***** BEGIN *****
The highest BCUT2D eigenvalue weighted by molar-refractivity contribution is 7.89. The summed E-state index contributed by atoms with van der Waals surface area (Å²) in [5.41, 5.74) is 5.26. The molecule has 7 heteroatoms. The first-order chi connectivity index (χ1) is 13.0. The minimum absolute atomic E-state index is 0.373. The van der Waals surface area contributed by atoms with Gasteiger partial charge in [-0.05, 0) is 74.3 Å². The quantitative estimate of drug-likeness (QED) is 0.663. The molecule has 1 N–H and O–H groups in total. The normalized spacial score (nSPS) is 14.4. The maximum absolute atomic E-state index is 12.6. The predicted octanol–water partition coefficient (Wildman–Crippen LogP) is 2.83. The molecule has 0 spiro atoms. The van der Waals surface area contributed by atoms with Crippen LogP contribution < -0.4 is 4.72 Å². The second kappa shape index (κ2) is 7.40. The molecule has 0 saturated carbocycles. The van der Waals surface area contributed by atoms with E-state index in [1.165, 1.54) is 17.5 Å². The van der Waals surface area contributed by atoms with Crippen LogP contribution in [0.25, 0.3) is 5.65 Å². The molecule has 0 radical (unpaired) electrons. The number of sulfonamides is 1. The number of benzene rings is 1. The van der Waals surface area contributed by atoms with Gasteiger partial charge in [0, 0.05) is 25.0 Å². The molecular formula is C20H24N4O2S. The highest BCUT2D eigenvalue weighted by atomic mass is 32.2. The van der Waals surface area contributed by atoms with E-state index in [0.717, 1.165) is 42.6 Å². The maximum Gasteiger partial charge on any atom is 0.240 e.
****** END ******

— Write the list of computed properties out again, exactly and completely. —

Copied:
The highest BCUT2D eigenvalue weighted by molar-refractivity contribution is 7.89. The summed E-state index contributed by atoms with van der Waals surface area (Å²) in [5.41, 5.74) is 5.26. The molecule has 7 heteroatoms. The first-order chi connectivity index (χ1) is 13.0. The minimum absolute atomic E-state index is 0.373. The van der Waals surface area contributed by atoms with Gasteiger partial charge in [-0.05, 0) is 74.3 Å². The quantitative estimate of drug-likeness (QED) is 0.663. The molecule has 1 N–H and O–H groups in total. The normalized spacial score (nSPS) is 14.4. The maximum absolute atomic E-state index is 12.6. The predicted octanol–water partition coefficient (Wildman–Crippen LogP) is 2.83. The molecule has 0 spiro atoms. The van der Waals surface area contributed by atoms with Crippen LogP contribution < -0.4 is 4.72 Å². The second kappa shape index (κ2) is 7.40. The molecule has 0 saturated carbocycles. The van der Waals surface area contributed by atoms with E-state index in [1.165, 1.54) is 17.5 Å². The van der Waals surface area contributed by atoms with Crippen LogP contribution in [0.25, 0.3) is 5.65 Å². The molecule has 0 radical (unpaired) electrons. The number of sulfonamides is 1. The number of benzene rings is 1. The van der Waals surface area contributed by atoms with Gasteiger partial charge in [0, 0.05) is 25.0 Å². The molecular formula is C20H24N4O2S. The highest BCUT2D eigenvalue weighted by atomic mass is 32.2. The van der Waals surface area contributed by atoms with E-state index in [0.717, 1.165) is 42.6 Å². The maximum Gasteiger partial charge on any atom is 0.240 e.